National Geographic : 1969 Mar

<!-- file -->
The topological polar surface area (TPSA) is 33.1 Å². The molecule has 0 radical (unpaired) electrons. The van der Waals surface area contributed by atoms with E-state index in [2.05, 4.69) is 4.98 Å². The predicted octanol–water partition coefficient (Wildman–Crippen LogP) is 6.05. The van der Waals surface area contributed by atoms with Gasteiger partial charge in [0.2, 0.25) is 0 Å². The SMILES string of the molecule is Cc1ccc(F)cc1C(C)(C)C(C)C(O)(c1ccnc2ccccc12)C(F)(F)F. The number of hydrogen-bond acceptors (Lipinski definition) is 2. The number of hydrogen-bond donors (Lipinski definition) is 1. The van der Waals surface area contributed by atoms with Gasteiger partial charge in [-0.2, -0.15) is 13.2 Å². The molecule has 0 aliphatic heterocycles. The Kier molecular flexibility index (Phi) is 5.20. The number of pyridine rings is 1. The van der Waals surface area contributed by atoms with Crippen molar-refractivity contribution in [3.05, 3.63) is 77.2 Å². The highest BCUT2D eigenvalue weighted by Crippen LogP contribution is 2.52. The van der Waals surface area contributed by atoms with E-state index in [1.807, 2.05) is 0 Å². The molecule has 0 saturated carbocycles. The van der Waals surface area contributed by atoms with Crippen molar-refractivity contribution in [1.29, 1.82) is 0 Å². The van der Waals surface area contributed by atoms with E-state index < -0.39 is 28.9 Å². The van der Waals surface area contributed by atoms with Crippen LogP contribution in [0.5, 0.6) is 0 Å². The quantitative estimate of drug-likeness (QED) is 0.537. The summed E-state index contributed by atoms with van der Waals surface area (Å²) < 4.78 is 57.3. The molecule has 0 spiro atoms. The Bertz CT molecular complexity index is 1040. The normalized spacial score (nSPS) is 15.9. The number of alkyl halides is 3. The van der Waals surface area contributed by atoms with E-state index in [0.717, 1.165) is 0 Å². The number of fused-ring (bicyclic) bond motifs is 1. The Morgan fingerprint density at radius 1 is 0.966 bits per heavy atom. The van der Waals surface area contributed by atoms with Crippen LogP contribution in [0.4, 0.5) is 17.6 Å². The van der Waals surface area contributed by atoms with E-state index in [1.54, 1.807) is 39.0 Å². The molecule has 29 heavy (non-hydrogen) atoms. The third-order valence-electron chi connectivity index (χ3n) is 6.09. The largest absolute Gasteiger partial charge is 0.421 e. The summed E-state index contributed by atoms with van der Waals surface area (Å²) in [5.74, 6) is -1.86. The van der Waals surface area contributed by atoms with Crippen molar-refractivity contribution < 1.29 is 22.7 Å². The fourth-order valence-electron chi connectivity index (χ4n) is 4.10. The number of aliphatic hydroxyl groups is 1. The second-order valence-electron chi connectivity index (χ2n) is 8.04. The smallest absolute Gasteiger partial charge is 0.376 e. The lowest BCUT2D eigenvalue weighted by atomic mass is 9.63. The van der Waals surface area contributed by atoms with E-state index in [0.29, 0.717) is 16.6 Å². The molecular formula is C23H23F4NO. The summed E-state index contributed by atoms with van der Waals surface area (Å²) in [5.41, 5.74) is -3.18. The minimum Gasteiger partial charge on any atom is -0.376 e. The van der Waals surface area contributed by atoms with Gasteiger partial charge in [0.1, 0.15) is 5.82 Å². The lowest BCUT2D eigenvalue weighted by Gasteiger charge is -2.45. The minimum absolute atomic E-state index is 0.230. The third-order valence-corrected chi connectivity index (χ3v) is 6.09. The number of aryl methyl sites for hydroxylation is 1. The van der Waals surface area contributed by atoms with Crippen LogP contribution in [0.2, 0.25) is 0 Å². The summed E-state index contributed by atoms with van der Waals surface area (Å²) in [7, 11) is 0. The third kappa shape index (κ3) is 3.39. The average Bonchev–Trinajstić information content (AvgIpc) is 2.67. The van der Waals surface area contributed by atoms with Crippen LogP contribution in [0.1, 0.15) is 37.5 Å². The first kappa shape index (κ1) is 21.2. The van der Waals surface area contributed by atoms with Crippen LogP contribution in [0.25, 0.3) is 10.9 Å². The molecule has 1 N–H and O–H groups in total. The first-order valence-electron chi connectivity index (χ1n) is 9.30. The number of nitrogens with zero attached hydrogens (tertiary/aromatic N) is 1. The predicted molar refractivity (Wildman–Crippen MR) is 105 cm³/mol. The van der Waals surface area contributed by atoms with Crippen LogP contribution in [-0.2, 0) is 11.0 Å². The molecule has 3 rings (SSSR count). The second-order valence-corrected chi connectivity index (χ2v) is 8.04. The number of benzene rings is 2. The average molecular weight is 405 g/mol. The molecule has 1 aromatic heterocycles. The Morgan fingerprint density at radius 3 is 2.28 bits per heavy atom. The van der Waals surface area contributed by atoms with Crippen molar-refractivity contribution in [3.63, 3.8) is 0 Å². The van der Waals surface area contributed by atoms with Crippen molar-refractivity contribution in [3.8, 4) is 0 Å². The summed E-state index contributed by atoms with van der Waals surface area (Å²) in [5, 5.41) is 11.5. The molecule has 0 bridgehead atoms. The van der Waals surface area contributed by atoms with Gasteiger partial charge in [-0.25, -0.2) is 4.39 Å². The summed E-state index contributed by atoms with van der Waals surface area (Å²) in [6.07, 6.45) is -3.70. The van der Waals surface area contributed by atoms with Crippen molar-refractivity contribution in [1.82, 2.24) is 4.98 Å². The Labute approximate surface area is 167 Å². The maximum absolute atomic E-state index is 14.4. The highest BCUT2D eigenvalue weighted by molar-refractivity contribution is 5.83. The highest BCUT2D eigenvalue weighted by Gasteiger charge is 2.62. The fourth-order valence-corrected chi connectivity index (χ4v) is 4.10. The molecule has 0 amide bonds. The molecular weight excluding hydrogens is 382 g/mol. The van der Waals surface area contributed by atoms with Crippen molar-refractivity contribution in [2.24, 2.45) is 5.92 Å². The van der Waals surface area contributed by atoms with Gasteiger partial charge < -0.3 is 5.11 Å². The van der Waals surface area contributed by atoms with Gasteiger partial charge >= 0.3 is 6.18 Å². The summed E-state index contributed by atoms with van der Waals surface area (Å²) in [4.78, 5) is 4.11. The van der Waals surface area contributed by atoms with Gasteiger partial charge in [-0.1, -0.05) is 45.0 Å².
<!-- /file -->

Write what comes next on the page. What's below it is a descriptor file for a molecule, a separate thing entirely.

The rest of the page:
Now he sat across from me, in that incongruous social setting, telling me in matter-of-fact tones of the reason for the mission. "We were told," he said, "that by eliminating Park, we would bring chaos to South Korea and inspire fear. We could stop the progress South Korea is making." Kim had been instructed to destroy himself rather than be captured. He knew that his countrymen would now murder him if they could. I asked about his family-his mother, father, two sisters, and a brother. "They are lucky if they are not executed by now," he said. After the interview, Kim was led away. I walked the streets of modern Seoul back to my hotel, thinking about that doomed man, a hero turned-traitor to the North, an assas sin-turned-informer to the South. I thought, too, about what he had said. Communist North Korea's despera tion is born of a simple fact-South Korea today, behind its forgotten battle front, presents a startling pic ture of success and progress. I looked about me at the bright lights, the narrow streets crowded "A fire burns inside him," says the au thor about Park Chung Hee, President of the Republic of Korea. Working an 18 hour day, the 51-year-old former army general pores over production charts and reviews blueprints for highways and in dustrial plants; at a moment's notice he boards one of two stand-by helicopters to make on-the-spot inspections. Because of his personal identification with Korea's progress, President Park lives in con stant danger of assassination by agents of hostile North Korea (page 331). Mirroring the intensity of their Presi dent, 12th-graders study chemistry in Seoul. Their Kyung Gi High School boasts a student body with an average IQ of 130. Learning holds a cherished place in Korea, with a culture rich in arts and invention and a written history at least 2,000 years old.